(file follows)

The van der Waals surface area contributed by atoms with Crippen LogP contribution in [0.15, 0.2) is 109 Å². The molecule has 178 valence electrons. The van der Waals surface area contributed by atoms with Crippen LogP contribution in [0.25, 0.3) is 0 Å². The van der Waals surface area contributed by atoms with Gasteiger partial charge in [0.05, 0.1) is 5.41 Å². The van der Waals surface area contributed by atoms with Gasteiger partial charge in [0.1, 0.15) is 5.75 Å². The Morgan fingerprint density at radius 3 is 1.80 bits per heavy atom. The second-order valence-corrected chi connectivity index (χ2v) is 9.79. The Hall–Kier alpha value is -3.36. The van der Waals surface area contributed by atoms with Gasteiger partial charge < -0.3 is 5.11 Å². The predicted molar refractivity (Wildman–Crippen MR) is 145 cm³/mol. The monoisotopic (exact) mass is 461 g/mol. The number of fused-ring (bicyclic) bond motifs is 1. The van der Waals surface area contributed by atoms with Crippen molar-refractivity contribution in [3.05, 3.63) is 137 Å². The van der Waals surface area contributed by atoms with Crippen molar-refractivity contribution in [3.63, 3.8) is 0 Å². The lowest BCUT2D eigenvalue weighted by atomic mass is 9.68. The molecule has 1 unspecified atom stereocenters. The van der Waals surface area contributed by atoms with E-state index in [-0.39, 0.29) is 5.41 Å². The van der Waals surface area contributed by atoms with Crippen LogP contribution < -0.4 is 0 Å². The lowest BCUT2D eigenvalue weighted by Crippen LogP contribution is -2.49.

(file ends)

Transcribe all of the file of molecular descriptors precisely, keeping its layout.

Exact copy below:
The van der Waals surface area contributed by atoms with Crippen LogP contribution in [0.15, 0.2) is 109 Å². The molecule has 178 valence electrons. The van der Waals surface area contributed by atoms with Crippen LogP contribution in [0.25, 0.3) is 0 Å². The van der Waals surface area contributed by atoms with Gasteiger partial charge in [0.05, 0.1) is 5.41 Å². The van der Waals surface area contributed by atoms with Gasteiger partial charge in [0.1, 0.15) is 5.75 Å². The Morgan fingerprint density at radius 3 is 1.80 bits per heavy atom. The second-order valence-corrected chi connectivity index (χ2v) is 9.79. The Hall–Kier alpha value is -3.36. The van der Waals surface area contributed by atoms with Gasteiger partial charge < -0.3 is 5.11 Å². The predicted molar refractivity (Wildman–Crippen MR) is 145 cm³/mol. The monoisotopic (exact) mass is 461 g/mol. The number of fused-ring (bicyclic) bond motifs is 1. The van der Waals surface area contributed by atoms with Crippen molar-refractivity contribution in [3.05, 3.63) is 137 Å². The van der Waals surface area contributed by atoms with Crippen molar-refractivity contribution in [3.63, 3.8) is 0 Å². The lowest BCUT2D eigenvalue weighted by atomic mass is 9.68. The molecule has 1 unspecified atom stereocenters. The van der Waals surface area contributed by atoms with E-state index in [-0.39, 0.29) is 5.41 Å². The van der Waals surface area contributed by atoms with Crippen LogP contribution < -0.4 is 0 Å². The lowest BCUT2D eigenvalue weighted by Crippen LogP contribution is -2.49.